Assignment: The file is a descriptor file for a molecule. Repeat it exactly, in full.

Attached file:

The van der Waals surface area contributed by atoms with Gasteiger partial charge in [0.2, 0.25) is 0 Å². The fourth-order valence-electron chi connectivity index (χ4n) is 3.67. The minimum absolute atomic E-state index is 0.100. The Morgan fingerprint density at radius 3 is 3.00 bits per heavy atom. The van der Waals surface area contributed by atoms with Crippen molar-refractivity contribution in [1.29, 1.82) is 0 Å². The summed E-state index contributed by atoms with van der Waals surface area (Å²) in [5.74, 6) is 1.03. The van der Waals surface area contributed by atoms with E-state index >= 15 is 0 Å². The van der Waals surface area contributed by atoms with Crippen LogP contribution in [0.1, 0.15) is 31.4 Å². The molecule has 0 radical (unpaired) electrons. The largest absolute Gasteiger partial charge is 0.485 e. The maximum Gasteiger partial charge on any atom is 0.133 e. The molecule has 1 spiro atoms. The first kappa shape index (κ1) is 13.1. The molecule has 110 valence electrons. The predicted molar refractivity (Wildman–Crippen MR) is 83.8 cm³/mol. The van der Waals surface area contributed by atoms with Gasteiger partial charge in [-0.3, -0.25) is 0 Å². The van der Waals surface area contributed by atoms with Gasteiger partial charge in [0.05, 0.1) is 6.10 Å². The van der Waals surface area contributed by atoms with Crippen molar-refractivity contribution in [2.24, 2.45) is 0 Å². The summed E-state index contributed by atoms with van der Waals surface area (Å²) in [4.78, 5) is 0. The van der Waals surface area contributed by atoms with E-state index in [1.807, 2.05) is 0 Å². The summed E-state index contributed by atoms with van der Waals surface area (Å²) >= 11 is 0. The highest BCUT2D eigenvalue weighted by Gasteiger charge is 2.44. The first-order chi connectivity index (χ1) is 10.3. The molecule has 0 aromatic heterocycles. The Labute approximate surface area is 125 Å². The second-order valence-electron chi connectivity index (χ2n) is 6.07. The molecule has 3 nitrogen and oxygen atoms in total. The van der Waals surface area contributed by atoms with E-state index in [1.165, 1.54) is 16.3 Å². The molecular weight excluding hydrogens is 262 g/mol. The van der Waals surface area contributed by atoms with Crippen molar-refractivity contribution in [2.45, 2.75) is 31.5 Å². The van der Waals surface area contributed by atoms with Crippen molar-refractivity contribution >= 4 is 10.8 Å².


The van der Waals surface area contributed by atoms with Gasteiger partial charge in [0.2, 0.25) is 0 Å². The fourth-order valence-electron chi connectivity index (χ4n) is 3.67. The minimum absolute atomic E-state index is 0.100. The Morgan fingerprint density at radius 3 is 3.00 bits per heavy atom. The van der Waals surface area contributed by atoms with Crippen molar-refractivity contribution in [1.29, 1.82) is 0 Å². The summed E-state index contributed by atoms with van der Waals surface area (Å²) in [5.74, 6) is 1.03. The van der Waals surface area contributed by atoms with E-state index >= 15 is 0 Å². The van der Waals surface area contributed by atoms with Crippen LogP contribution in [0.1, 0.15) is 31.4 Å². The molecule has 0 radical (unpaired) electrons. The largest absolute Gasteiger partial charge is 0.485 e. The maximum Gasteiger partial charge on any atom is 0.133 e. The molecule has 1 spiro atoms. The first kappa shape index (κ1) is 13.1. The molecule has 110 valence electrons. The predicted molar refractivity (Wildman–Crippen MR) is 83.8 cm³/mol. The van der Waals surface area contributed by atoms with Gasteiger partial charge in [-0.3, -0.25) is 0 Å². The van der Waals surface area contributed by atoms with Gasteiger partial charge in [0.05, 0.1) is 6.10 Å². The van der Waals surface area contributed by atoms with Crippen molar-refractivity contribution in [2.24, 2.45) is 0 Å². The summed E-state index contributed by atoms with van der Waals surface area (Å²) in [4.78, 5) is 0. The van der Waals surface area contributed by atoms with E-state index in [1.807, 2.05) is 0 Å². The summed E-state index contributed by atoms with van der Waals surface area (Å²) >= 11 is 0. The highest BCUT2D eigenvalue weighted by Gasteiger charge is 2.44. The first-order chi connectivity index (χ1) is 10.3. The molecule has 0 aromatic heterocycles. The Labute approximate surface area is 125 Å². The second-order valence-electron chi connectivity index (χ2n) is 6.07. The molecule has 3 nitrogen and oxygen atoms in total. The van der Waals surface area contributed by atoms with E-state index in [1.165, 1.54) is 16.3 Å². The molecular weight excluding hydrogens is 262 g/mol. The van der Waals surface area contributed by atoms with Crippen molar-refractivity contribution in [2.45, 2.75) is 31.5 Å². The van der Waals surface area contributed by atoms with Crippen molar-refractivity contribution >= 4 is 10.8 Å².